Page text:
Egyptian negotiators have also been working to halt the fighting, and an Egyptian diplomat said top officials were waiting for Israel’s response to a cease-fire offer. The diplomat spoke on condition of anonymity in line with regulations.
Moussa Abu Marzouk, a top Hamas official, told the Lebanese station Mayadeen TV that he expected a cease-fire in a day or two.
Meanwhile, German Foreign Minister Heiko Maas said he would fly to the region Thursday for talks with Israelis and Palestinians.
Israel’s Foreign Ministry said the foreign ministers of Slovakia and the Czech Republic would join him after being invited “to express their solidarity and support” for Israel.
Earlier in the day, the Israeli military said it was widening its strikes on militant targets in southern Gaza to blunt continuing rocket fire from Hamas. At least nine people were killed Wednesday in the Gaza Strip.
The current round of fighting between Israel and Hamas began May 10, when the militant group fired long-range rockets toward Jerusalem after days of clashes between Palestinian protesters and Israeli police at the Al-Aqsa Mosque compound, a flashpoint site sacred to Jews and Muslims. Heavy-handed police tactics at the compound and the threatened eviction of dozens of Palestinian families by Jewish settlers had inflamed tensions.
Since then, Israel has launched hundreds of airstrikes that it says have targeted Hamas’ infrastructure, and Hamas and other militant groups embedded in residential areas have fired some 4,000 rockets at Israeli cities, with hundreds falling short and most of the rest intercepted or landing in open areas.
At least 227 Palestinians have been killed, including 64 children and 38 women, with 1,620 people wounded, according to the Gaza Health Ministry, which does not break the numbers down into fighters and civilians. Hamas and Islamic Jihad say at least 20 of their fighters have been killed, while Israel says the number is at least 130. Some 58,000 Palestinians have fled their homes.
Twelve people in Israel, including a 5-year-old boy, a 16-year-old girl and a soldier, have been killed.
The rockets fired by militants in Lebanon into northern Israel threatened to open up a new front in the fighting. The rocket attack, which drew Israeli artillery fire in response but did not cause any injuries, raised the possibility of dragging Israel into renewed conflict with the powerful Lebanese militant group Hezbollah to its north.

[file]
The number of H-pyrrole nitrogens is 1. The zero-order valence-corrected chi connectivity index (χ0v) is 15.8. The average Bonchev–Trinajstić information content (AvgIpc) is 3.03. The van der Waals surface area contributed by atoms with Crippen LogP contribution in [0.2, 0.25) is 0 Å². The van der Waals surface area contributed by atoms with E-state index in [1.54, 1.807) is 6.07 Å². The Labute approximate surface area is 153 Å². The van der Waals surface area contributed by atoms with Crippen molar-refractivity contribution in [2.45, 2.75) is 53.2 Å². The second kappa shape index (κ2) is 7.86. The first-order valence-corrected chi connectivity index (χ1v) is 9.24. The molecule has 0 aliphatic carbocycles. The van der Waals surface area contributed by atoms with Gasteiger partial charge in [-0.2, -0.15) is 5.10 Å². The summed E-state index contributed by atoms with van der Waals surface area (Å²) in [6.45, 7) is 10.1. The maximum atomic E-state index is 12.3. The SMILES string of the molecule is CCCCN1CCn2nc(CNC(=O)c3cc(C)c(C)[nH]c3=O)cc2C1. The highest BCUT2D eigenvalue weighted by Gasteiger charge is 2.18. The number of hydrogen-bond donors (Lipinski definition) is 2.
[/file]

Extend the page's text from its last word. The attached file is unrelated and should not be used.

No one claimed responsibility for the attack, and Hezbollah, which fought a monthlong war against Israel in 2006, has stayed out of the fighting for now. The rockets were widely believed to be fired by Palestinian factions based in south Lebanon.
But they cannot operate without Hezbollah’s tacit consent, and the barrage appears to be carefully calibrated to send a political message that the group, which has tens of thousands of missiles, could join the battle at any time. Israel considers Hezbollah to be its most formidable threat and has threatened widespread destruction in Lebanon if war were to erupt.
In Gaza, one of the Israeli airstrikes destroyed the home of an extended family.
Residents surveyed the piles of bricks, concrete and other debris that had once been the home of 40 members of al-Astal family in the southern Gaza town of Khan Younis. They said a warning missile struck the building five minutes before the airstrike, allowing everyone to escape.
Ahmed al-Astal, a university professor, described a scene of panic, with men, women and children racing out of the building.
“We had just gotten down to the street, breathless, when the devastating bombardment came,” he said. “They left nothing but destruction, the children’s cries filling the street. … This is happening, and there is no one to help us.”
Another strike in nearby Deir al-Balah killed a man, his wife and their 2-year-old daughter, witnesses said. Iyad Salha, a brother of the man who was killed, said the family had just sat down for lunch when the missile hit.
Among those killed Wednesday were a reporter for Hamas-run Al-Aqsa radio and two people who died when warning missiles crashed into their apartment.
The Israeli military said it was striking a militant tunnel network in southern Gaza, with 52 aircraft hitting 40 underground targets.
Military officials, meanwhile, said a mysterious explosion that killed eight members of a Palestinian family on the first day of the fighting was caused by a misfired rocket from Gaza. “This wasn’t an Israeli attack,” said Lt. Col. Jonathan Conricus, a military spokesman.
Since the fighting began, Gaza’s infrastructure, already weakened by a 14-year blockade, has rapidly deteriorated. Medical supplies, water and fuel for electricity are running low in the territory, on which Israel and Egypt imposed the blockade after Hamas seized power in 2007.
Israeli attacks have damaged at least 18 hospitals and clinics and destroyed one health facility, the World Health Organization said. Nearly half of all essential drugs have run out.
Among the buildings leveled by Israeli airstrikes was one housing The Associated Press’ Gaza office and those of other media outlets.
Netanyahu has alleged that Hamas military intelligence was operating in the building. Secretary of State Antony Blinken said Tuesday that Israel had given the U.S. information about the bombing, without elaborating.
The AP has called for an independent investigation. The news organization’s president, Gary Pruitt, has said the AP had no indication Hamas was present in the building.